I hope the predictions are wrong, but I have a feeling this pandemic will be much worse in Ohio than is expected.
There will be more illness and more death that the experts think, but hopefully not in Ohio.
So many unknowns to make predictions anything but unreliable.
Thus far, the predictions have been much worse than any of the experts expected.
What I do know is that the number of people affected by this virus can be lessened — it already has been reduced in Ohio — if we do what we’re told.
Perhaps the severity of symptoms for specific patients won’t decrease, but I’m certain the numbers of those affected can be lessened even if we follow the restrictions put in place by Ohio Gov. Mike DeWine and Ohio Health Director Amy Acton.
That’s a big if.
I applaud DeWine and Acton for their roles in getting so many Ohioans to stay at home.
What frightens is that not all states have made put in place similar orders.
And not all Ohioans see the need for the stay-at-home orders, or the serious of COVID-19.
Weeks ago, I applauded NBA commissioner Adam Silver for shutting down play in that league immediately after its first player received a positive coronavirus diagnosis. Someone had to be first. Silver took steps immediately, despite the money it is going to cost his league.
He set the bar extremely high.
And others soon followed. The NCAA canceled the rest of season. There was no champion crowned Monday night. Soccer, Major League Baseball, hockey, the PGA and the USGA, and even the NFL have pretty much shut down until this crisis passes. Wimbledon was cancelled for 2020 and the 2020 Olympics are — for now — postponed until 2020,
Sadly, state politics don’t work as well as politics in professional sports.
DeWine was way ahead of the game in shutting down Ohio. And for that reason, many lives in Ohio are going to be saved.
Still, as I look back, Ohioans didn’t react well enough.
While most did as instructed, many didn’t, despite the fact the first order was not that painless or that hard to adjust to.
Still, that stay-at-home order has caused a lot hurt.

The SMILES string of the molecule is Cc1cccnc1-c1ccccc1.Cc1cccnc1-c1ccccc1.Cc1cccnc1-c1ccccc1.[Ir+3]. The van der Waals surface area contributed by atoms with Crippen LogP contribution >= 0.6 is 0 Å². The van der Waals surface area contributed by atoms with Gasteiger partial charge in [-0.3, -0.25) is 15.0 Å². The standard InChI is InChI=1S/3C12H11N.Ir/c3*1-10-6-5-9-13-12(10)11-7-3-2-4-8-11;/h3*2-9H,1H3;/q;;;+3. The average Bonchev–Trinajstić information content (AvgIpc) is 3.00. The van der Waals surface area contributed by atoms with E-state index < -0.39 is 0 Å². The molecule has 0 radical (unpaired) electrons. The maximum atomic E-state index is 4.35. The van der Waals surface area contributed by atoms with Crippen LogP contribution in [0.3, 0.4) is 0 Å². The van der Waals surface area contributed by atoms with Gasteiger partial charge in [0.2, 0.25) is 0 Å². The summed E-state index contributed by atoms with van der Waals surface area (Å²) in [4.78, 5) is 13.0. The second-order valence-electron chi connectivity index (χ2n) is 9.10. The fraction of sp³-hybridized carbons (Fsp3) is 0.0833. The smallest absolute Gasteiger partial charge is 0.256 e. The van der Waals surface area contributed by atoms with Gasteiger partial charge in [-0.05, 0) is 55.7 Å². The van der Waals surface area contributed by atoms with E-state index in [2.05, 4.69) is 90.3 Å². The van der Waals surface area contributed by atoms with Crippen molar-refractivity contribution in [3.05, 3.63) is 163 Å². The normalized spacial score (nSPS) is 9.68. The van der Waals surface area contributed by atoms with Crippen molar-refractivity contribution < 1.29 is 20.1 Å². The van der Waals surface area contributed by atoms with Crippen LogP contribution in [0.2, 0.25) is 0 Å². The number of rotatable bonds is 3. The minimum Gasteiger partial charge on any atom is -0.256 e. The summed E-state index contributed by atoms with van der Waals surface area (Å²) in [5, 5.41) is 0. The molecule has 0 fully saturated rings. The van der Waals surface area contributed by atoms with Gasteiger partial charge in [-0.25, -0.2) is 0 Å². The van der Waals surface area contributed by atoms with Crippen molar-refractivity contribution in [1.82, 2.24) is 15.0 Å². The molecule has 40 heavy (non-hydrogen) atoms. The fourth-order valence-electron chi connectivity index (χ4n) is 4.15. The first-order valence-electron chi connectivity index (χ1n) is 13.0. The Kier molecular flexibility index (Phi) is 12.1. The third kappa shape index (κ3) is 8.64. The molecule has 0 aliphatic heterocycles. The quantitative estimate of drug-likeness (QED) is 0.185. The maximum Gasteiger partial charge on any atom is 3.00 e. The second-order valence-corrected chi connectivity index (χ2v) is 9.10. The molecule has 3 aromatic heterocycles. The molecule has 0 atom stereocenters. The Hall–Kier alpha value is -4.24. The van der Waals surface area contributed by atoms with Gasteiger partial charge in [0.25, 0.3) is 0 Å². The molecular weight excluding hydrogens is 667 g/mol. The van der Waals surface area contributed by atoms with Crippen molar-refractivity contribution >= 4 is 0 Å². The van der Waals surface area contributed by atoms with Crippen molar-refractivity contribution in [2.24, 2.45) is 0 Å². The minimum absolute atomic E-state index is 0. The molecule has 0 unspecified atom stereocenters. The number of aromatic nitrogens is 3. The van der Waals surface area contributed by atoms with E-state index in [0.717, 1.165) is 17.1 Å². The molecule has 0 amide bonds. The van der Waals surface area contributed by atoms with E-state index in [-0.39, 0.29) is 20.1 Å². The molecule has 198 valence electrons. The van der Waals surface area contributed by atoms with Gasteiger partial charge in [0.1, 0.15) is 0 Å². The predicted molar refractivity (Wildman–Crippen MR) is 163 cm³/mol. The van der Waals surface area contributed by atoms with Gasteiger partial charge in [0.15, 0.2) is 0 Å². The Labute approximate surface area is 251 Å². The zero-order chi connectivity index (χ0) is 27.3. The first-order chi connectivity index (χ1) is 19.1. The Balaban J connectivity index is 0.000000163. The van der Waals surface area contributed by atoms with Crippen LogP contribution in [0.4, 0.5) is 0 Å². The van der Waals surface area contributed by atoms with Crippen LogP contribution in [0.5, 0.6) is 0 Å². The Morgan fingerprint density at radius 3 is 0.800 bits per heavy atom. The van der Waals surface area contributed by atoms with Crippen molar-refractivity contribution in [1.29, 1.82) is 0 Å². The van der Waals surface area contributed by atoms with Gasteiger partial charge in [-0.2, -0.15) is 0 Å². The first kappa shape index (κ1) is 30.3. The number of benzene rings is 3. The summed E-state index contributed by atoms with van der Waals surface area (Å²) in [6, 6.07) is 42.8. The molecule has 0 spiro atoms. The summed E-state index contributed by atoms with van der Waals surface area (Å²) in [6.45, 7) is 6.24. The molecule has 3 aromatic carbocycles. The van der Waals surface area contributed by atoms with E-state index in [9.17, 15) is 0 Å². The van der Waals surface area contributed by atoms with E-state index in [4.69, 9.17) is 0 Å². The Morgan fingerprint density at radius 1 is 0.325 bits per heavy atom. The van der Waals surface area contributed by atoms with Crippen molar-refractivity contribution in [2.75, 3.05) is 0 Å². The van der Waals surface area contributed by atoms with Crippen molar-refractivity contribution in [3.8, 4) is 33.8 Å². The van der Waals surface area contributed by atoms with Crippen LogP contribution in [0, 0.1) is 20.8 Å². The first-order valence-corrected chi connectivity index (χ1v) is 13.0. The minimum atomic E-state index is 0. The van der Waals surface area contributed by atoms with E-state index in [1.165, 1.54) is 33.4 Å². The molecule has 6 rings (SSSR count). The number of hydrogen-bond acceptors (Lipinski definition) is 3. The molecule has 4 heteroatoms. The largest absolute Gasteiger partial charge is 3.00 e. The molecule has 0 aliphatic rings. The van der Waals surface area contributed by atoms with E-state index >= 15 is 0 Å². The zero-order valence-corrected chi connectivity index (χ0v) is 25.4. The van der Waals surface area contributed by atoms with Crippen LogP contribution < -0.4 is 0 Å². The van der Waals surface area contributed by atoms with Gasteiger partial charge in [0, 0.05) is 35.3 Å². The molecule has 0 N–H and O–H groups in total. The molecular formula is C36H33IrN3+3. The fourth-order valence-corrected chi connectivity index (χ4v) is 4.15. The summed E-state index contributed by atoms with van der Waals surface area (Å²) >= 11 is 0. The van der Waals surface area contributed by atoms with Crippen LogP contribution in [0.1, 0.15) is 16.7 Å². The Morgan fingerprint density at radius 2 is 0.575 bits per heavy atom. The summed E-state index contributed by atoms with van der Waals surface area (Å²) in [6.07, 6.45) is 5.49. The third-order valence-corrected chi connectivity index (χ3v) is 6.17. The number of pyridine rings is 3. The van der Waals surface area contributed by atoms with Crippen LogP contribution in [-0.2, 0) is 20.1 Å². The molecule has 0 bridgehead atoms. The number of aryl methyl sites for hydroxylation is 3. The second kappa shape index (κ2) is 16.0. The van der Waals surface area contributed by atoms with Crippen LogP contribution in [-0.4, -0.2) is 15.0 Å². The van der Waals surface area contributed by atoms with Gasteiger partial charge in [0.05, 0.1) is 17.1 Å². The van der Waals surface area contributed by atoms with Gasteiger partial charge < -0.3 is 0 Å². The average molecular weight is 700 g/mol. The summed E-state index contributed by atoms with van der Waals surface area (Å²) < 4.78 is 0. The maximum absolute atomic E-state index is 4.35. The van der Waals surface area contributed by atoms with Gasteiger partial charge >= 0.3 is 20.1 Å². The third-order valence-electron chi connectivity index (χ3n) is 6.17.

School districts are still figuring how to proceed.
Small businesses are struggling.
Large businesses are hurting.
But it could be worse.
Ohioans are not struggling as much as others across of the nation.
We’re better off than many, because Ohio leaders recognized the seriousness of this coronavirus.
New York City Mayor Bill de Blasio didn’t shut down anything in his city until too late. New York Gov. Andrew Cuomo also was late to the game. Now, thousands are dead in New York, New Jersey is doing its best to catch up. Could de Blasio and Cuomo have been more decisive earlier, certainly. But they did not. And they share a big part of the blame for what’s going on in that part of the nation.
But they blame the U.S. government for everything that has gone wrong.
Among other things, those in charge in Florida refused to cancel spring break. Tens of thousands of fool-hardy — perhaps ignorant — college students descended on Florida beaches. And now … weeks too late … Florida is trying to keep others out of the Sunshine State.
Louisiana failed to shut down Mardi Gras celebrations. That choice has a lot to do with why Louisiana natives are dying in such great numbers.
Who knows how bad it will get in California. I fear it won’t be pretty.
The Ohio Legislature and the U.S. Congress are taking steps to lessen the effects of this crisis by making money available to keep workers on he payroll and stop small businesses from folding.
Will it be enough? Probably not. But it’s better than nothing.
It is not the government’s job to provide every American with 100 percent relief from a catastrophe.
That’s not possible.
The government’s job is to lend us a helping hand when needed.
But we have to make the effort to take care of ourselves.
We all share some responsibility for not doing more to prepare for this kind of crisis.
Too many of us live paycheck to paycheck.
We don’t save enough.
Many have become used to being baled out.
we don’t save because we can’t afford to save.
We don’t save enough because we don’t want to.
Or we think we don’t have to.
We all are spoiled, too used to not having to provide for ourselves when times are bad.
The fact the first that disappeared from store shelves was toilet paper says a lot about how well we live.
It wasn’t milk, or bread, or medicine and first-aid supplies that ran out.
We bought and horded every roll of toilet paper in the nation.
It would be laughable if is wasn’t so sad.
We’re convinced we’re smarter than all the experts who study flu for a living.
As recently as Tuesday, on social media, I have see seemingly bright people, who I know and love and respect, re-tweeting and sharing and re-posting comments that imply this virus crisis is no worse than the flu we see each every year.
Some think media and the government are making too much of this global pandemic.
I’m thankful DeWine and Acton stepped up to the plate so early and made the decision to shut down classroom learning in Ohio schools and colleges. I’m glad they closed non-essential businesses as early as they did. I’m glad there are more strict rules and regulations in place as of Monday in Ohio.
They did what they had to do. Because we’re often not smart enough to take care of ourselves.
Thankfully, someone else was.
And that’s why Ohio is doing much better than a lot of states.
Email Russ Kent at firstname.lastname@example.org